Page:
How can tuberculosis diagnosis be confirmed?
Q: My 62 years old mother suffered from persistent cough for over three months. My father took my mother for treatment to a chest specialist. The specialist tried a variety of drugs over a month and referred my mother to an ENT specialist. The ENT specialist asked for a chest x-ray and the radiologist diagnosed the infiltrates as pneumonic. My father took my mother to another general physician who asked for a Mantoux test, which came positive. The physician saw the report and told that she is not suffering from tuberculosis. He then started treating her for pneumonia. Then we consulted another physician who after seeing the Mantoux, diagnosed my mother with pulmonary Kochs and started multi-drug therapy (MDT). For the last one month, my mother is taking MDT and has become really frail and weak. She weighs just 35 kg now. To add, she is taking medicines for seizures. Is there any other definitive test for diagnosing her disease? Right now, she is living away from the main city and we are thinking of taking her to Hyderabad for further treatment.
A:It appears that your mother has a chronic cough with an abnormal chest x-ray. It also looks like the cough has slightly improved with multidrug therapy for tuberculosis. However, your question is very good. While TB is the most likely diagnosis in the situation you describe other diseases are also possible. Sputum is helpful to see if a patient is infectious and to also analyze any AFB that grows for drug sensitivity since resistant TB is also known to occur. In my view confirming the diagnosis with repeat sputum evaluation possibly three early morning specimens for TB by a certified lab would be ideal. Also another chest x-ray or CT chest may be needed if cough does not improve. Ideally your mother will need to wear a mask when in public or at home while coughing and until it is clear that she is not infectious. Hand washing with soap and water is also important. Since your mother is on many other drugs make sure that they check for drug interactions and adjust doses. This is very important because your mother takes medicine for seizures.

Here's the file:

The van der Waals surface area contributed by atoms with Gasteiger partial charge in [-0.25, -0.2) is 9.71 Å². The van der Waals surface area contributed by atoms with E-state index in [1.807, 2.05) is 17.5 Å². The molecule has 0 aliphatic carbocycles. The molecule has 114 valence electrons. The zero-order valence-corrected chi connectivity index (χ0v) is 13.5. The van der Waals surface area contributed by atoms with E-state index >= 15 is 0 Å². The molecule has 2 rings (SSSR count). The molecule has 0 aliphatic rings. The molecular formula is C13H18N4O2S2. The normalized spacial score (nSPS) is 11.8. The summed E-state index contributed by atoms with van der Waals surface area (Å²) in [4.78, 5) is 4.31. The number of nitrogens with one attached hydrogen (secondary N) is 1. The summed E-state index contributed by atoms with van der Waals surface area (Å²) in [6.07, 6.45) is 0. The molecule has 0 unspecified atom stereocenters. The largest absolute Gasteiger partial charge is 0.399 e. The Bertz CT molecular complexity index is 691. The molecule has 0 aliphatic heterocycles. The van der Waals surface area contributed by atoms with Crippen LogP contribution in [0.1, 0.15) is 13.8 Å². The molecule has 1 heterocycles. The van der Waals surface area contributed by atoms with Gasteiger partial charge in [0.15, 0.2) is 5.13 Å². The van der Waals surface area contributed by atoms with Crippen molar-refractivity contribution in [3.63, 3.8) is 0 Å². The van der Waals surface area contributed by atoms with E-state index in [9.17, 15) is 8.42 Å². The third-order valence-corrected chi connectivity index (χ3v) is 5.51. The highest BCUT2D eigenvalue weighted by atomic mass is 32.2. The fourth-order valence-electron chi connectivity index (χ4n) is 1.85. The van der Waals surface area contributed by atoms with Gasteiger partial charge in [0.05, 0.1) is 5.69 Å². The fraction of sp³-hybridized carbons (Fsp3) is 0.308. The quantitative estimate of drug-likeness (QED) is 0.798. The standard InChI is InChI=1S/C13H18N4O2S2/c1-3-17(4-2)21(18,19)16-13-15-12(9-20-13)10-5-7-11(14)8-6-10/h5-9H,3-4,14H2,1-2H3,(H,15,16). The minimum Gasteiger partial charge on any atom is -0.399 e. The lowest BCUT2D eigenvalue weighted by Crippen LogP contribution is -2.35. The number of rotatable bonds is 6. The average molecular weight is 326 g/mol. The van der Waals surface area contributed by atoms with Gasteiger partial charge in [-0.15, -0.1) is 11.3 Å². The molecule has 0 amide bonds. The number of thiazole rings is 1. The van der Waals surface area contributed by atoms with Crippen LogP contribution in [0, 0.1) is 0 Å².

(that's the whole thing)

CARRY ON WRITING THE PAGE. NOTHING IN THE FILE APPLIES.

Make sure the complete white blood count and the AST and ALT are monitored periodically. A definitive test to confirm TB would be mainly from sputum but there are a few blood tests that may help. A TB specialist such as through the Chest Hospital would be a good resource locally since they see a lot of TB cases. Some patients may need a procedure called induced sputum production or a bronchoscopy to confirm the diagnosis. I would suggest that she gets regular checkups with a chest specialist and if you are moving her to a city there will be many choices. Also in terms of quarantine follow the precautions we mentioned and you have to be sensitive about it since you do not want to socially isolate her either. Once treatment for TB is initiated patients will become noninfectious so things will improve. Make sure your mother has a good diet and takes a multivitamin also.
In summary it appears this may be TB according to local doctors but other diagnoses are possible and if she can get a confirmatory test, it will help such as repeated sputum evaluations and blood tests for TB like the Quanti-FERON test. Please make sure drug interactions and labs tests for side effects are monitored.